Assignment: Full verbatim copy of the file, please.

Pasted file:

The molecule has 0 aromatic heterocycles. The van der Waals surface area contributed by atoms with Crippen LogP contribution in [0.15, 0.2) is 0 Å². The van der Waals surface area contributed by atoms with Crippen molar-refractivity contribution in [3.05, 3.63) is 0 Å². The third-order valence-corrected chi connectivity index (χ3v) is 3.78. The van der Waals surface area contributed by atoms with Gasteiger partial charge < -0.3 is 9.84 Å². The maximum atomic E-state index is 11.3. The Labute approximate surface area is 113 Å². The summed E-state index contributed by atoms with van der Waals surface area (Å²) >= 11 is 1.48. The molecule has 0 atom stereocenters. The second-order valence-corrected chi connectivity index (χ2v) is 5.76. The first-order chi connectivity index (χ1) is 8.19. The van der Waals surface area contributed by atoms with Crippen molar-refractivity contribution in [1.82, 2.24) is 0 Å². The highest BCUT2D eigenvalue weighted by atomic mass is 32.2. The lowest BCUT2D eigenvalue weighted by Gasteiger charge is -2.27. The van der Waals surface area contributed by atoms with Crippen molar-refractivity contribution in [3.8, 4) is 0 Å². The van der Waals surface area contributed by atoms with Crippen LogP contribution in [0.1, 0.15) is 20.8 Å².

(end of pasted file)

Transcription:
The molecule has 0 aromatic heterocycles. The van der Waals surface area contributed by atoms with Crippen LogP contribution in [0.15, 0.2) is 0 Å². The van der Waals surface area contributed by atoms with Crippen molar-refractivity contribution in [3.05, 3.63) is 0 Å². The third-order valence-corrected chi connectivity index (χ3v) is 3.78. The van der Waals surface area contributed by atoms with Gasteiger partial charge < -0.3 is 9.84 Å². The maximum atomic E-state index is 11.3. The Labute approximate surface area is 113 Å². The summed E-state index contributed by atoms with van der Waals surface area (Å²) >= 11 is 1.48. The molecule has 0 atom stereocenters. The second-order valence-corrected chi connectivity index (χ2v) is 5.76. The first-order chi connectivity index (χ1) is 8.19. The van der Waals surface area contributed by atoms with Crippen molar-refractivity contribution in [1.82, 2.24) is 0 Å². The highest BCUT2D eigenvalue weighted by atomic mass is 32.2. The lowest BCUT2D eigenvalue weighted by Gasteiger charge is -2.27. The van der Waals surface area contributed by atoms with Crippen molar-refractivity contribution in [3.8, 4) is 0 Å². The van der Waals surface area contributed by atoms with Crippen LogP contribution in [0.1, 0.15) is 20.8 Å².